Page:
The Chronicle

of a ColdFusion Expatriate

An Agenda for Life With Org Mode

September 24, 2016

I’ve been promising the Twitterverse that I would write more about how I use Org Mode to get stuff done and how I use it to be a better manager. Upon careful reflection, there is too much to cover in just one post, so this is the first of what will likely be several posts on these topics.

Today I would like to focus on the “agenda view” and how I’ve configured it to give me a window into what I need to do now, what is on the horizon, and manage which things I should do first.

This is what we’ll build:

I classify all of my activities into one of four buckets:

  1. Things I need to do, eventually;
  2. Things I need to complete by a specific date;
  3. Things I cannot (or won’t) start until a specific date; and
  4. Things I should do with some loose frequency.

Each of these use cases aligns with an Org Mode feature, and those features are, respectively:

  1. A plain TODO entry,
  2. An entry with a SCHEDULED time stamp,
  3. An entry with a DEADLINE time stamp, and
  4. An entry with a STYLE property of “habit.”

Building the Agenda

I very briefly introduced the agenda in my previous post, Dig into Org Mode. The “agenda” is a time-aware, filtered view of all of the entries in some set of Org files, which you can specify. To make proper use of the agenda, you must first tell Org which files to read by configuring the org-agenda-files variable.

As I noted in Dig into Org Mode, I build my agenda from all of the Org files in my “org” directory in Dropbox. Specifying a single directory is the easiest thing you can do:

(setq org-agenda-files '("~/Dropbox/org/"))

You can also select individual files or specify a file that contains a list of files to read. See the variable’s documentation for specifics.

Once Org knows where to look to build up the agenda view, you can populate it with your tasks. I’m assuming that you already use Org for note-taking or task management in some way, but if you don’t, here is the bare minimum you should place into a file to see how this works:

#+TODO: TODO IN-PROGRESS | DONE

* TODO Complete this task eventually

* TODO Complete this task by September 30th
  DEADLINE: <2016-09-30 Fri>

* TODO Start this task on September 30th.
  SCHEDULED: <2016-09-30 Fri>

With a file like this saved as something like todo.org in the directory specified in org-agenda-files, you can now press M-x org-agenda RET to display the “agenda dispatch” menu. The first option, “a,” is the most common as it will display a weekly view with entries sorted into their respective dates.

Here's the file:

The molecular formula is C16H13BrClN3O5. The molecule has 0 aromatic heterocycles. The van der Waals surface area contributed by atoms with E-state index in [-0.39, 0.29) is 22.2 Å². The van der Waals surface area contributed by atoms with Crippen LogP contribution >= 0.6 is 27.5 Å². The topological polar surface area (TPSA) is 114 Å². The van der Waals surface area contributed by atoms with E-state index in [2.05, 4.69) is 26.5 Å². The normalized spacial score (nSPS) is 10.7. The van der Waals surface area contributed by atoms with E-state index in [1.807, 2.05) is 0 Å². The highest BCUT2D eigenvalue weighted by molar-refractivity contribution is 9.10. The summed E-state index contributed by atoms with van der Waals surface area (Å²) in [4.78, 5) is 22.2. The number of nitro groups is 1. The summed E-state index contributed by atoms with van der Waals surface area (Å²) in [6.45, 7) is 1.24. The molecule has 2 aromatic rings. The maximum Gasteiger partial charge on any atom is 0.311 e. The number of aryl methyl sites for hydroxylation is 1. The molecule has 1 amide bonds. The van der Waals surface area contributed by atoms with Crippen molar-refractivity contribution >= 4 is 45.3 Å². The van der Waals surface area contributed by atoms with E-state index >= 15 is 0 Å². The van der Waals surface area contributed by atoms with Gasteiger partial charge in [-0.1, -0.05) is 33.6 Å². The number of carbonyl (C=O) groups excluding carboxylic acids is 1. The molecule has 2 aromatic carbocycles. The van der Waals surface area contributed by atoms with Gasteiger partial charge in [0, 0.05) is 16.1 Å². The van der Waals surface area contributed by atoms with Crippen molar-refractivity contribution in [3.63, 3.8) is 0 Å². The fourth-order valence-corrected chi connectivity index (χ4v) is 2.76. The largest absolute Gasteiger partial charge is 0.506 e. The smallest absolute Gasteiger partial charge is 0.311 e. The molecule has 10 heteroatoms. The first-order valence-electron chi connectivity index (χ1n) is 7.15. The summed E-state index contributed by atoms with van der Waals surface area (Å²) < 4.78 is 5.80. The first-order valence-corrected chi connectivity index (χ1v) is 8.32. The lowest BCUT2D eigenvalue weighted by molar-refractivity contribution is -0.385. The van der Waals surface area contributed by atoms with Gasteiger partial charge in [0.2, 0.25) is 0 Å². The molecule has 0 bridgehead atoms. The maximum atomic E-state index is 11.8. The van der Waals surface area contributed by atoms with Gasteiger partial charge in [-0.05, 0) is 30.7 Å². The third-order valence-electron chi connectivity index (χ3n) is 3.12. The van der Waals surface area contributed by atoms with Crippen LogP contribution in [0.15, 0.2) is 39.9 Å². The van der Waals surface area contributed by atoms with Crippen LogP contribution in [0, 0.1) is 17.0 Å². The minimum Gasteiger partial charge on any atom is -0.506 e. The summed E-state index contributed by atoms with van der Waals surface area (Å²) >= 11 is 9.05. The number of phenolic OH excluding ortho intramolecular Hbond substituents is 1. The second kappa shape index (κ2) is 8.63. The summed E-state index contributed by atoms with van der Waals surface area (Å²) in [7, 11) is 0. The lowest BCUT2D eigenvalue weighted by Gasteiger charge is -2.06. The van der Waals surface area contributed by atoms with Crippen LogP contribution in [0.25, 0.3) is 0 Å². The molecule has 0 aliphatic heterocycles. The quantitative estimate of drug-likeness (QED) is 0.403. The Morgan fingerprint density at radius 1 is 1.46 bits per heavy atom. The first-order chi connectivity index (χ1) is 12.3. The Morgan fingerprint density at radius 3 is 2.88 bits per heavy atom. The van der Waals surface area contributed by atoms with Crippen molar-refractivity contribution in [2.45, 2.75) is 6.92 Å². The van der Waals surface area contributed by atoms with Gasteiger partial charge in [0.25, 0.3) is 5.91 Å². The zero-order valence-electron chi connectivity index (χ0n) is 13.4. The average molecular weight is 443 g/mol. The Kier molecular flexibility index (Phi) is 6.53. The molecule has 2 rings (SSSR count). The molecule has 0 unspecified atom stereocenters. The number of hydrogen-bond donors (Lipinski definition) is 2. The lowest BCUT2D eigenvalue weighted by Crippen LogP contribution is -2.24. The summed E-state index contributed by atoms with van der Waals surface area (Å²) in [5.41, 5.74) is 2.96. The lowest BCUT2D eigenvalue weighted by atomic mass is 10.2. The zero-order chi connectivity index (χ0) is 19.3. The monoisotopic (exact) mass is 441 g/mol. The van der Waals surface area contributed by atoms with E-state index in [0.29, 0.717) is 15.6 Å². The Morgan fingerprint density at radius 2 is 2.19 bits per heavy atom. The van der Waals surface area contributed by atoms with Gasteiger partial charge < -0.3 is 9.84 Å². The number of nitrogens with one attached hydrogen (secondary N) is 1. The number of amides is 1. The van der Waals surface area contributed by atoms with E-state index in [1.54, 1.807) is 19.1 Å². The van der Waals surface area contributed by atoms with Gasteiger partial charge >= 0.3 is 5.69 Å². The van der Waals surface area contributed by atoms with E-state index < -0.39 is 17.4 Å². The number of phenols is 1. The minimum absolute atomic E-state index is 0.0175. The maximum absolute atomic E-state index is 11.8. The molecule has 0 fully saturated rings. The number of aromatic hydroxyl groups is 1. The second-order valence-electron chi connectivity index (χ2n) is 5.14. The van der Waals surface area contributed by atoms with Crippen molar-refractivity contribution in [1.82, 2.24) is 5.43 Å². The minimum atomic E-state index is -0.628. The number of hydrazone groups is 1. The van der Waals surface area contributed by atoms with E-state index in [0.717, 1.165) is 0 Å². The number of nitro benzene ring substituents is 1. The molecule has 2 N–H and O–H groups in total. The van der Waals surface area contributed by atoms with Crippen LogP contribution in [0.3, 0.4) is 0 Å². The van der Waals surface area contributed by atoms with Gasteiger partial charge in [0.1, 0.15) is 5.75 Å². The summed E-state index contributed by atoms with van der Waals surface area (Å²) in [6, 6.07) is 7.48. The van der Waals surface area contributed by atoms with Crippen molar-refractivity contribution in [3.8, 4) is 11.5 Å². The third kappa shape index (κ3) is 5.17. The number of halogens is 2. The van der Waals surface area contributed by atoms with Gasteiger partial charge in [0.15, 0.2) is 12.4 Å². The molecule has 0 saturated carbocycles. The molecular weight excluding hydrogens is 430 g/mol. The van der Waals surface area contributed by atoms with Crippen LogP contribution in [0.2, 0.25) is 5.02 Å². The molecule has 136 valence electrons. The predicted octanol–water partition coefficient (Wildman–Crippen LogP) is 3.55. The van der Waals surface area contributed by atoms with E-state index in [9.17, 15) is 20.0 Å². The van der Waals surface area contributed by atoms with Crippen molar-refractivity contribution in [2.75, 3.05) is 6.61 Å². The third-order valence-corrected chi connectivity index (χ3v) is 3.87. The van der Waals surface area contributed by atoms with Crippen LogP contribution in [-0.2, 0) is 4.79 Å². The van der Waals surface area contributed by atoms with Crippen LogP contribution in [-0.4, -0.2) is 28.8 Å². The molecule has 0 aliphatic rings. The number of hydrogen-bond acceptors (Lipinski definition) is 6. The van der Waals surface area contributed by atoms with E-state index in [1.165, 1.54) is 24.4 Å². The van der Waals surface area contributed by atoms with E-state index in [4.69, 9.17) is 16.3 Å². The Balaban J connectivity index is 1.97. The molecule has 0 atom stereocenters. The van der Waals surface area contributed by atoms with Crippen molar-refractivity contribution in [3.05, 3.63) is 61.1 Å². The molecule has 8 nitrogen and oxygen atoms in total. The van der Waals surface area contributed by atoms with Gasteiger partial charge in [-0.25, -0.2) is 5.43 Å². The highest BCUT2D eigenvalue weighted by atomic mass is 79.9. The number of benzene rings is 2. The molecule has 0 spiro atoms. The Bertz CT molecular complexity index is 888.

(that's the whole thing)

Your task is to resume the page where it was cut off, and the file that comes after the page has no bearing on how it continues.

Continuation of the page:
You may have noticed that the “agenda dispatch” menu contains options for displaying views based on dates, views of pure TODO items, and even views filtered by search criteria. These are extremely useful features that I use all the time, but it’s hard to face a busy day with all of your activities sorted into separate lists with separate commands, so let’s combine them.

To do this, we will use an “agenda custom command.”

Agenda Custom Commands

An “agenda custom command” allows you to add your own entries to the dispatch menu and, in effect, define your own agenda view that you can trigger easily. To define custom agenda commands, you customize the variable org-agenda-custom-commands.

In its simplest form, an agenda command looks like this:

(setq org-agenda-custom-commands
      '(("c" "Simple agenda view" agenda ""))

Note that org-agenda-custom-commands is itself a list, so its value here is a list with one element, which is also a list. That inner list is our custom command; it has a single letter key that will appear in the menu (“c”), a description that will also appear, and then a type.

There are many types available and some can accept arguments. Types and their arguments are given one after another. In this case, the “agenda” type takes no arguments and the documentation specifies that the empty string must be given.

OK, so this is great and all, but all we’ve actually done is recreate the “a” option with the letter “c” instead. That isn’t very helpful.

The goal is to be able to see our scheduled items and our unscheduled items in the same view. Fortunately, there is a feature for this (of course), and it is called a “composite agenda” or “agenda block view.”

Essentially, by supplying a list of types, the agenda view will generate each one in turn and display them in the same buffer together! This is one of the greatest things I’ve ever discovered. I lived for months scheduling things to start “today” just so they would show up in the agenda, even though dates were irrelevant. Since discovering this view, I now have a much more nuanced perspective on my priorities.

Building the Composite Agenda View

As I mentioned above, all you need to do is build a list of types within your custom agenda command. Here is a simple one that will display your scheduled items followed by all of your TODO items:

(setq org-agenda-custom-commands
      '(("c" "Simple agenda view"
         ((agenda "")
          (alltodo "")))))

A couple of things are going on here that deserve some explanation:

  • When you build a composite agenda, the types are a list and each type becomes its own list, so you will note that (agenda "") and (alltodo "") now have parentheses around them. That is a requirement and will not work otherwise.
  • alltodo is a type that is only available in a composite agenda; it will not work in a single custom agenda command, instead you should use todo.

When you run this, you will see your scheduled items at the top, a divider line made up of equal signs, and all of your other TODO items at the bottom, like this:

We are already much closer now to our goal of visualizing all of our activities in one place. This covers scheduled items, deadline items, and “eventually” items, but it doesn’t help us to see what we should do next. For that, I use prioritization.

Priorities, and Focusing Your Day

Org Mode already has a notion of “priority,” and you can mark each item with a priority “cookie” by calling org-priority, org-priority-up, or org-priority-down. It is possible to sort TODO lists by priority, so it may be enough for you to see the higher priority items at the top of your “eventually” list, and to pick away at those, perhaps re-prioritizing other things as you go along.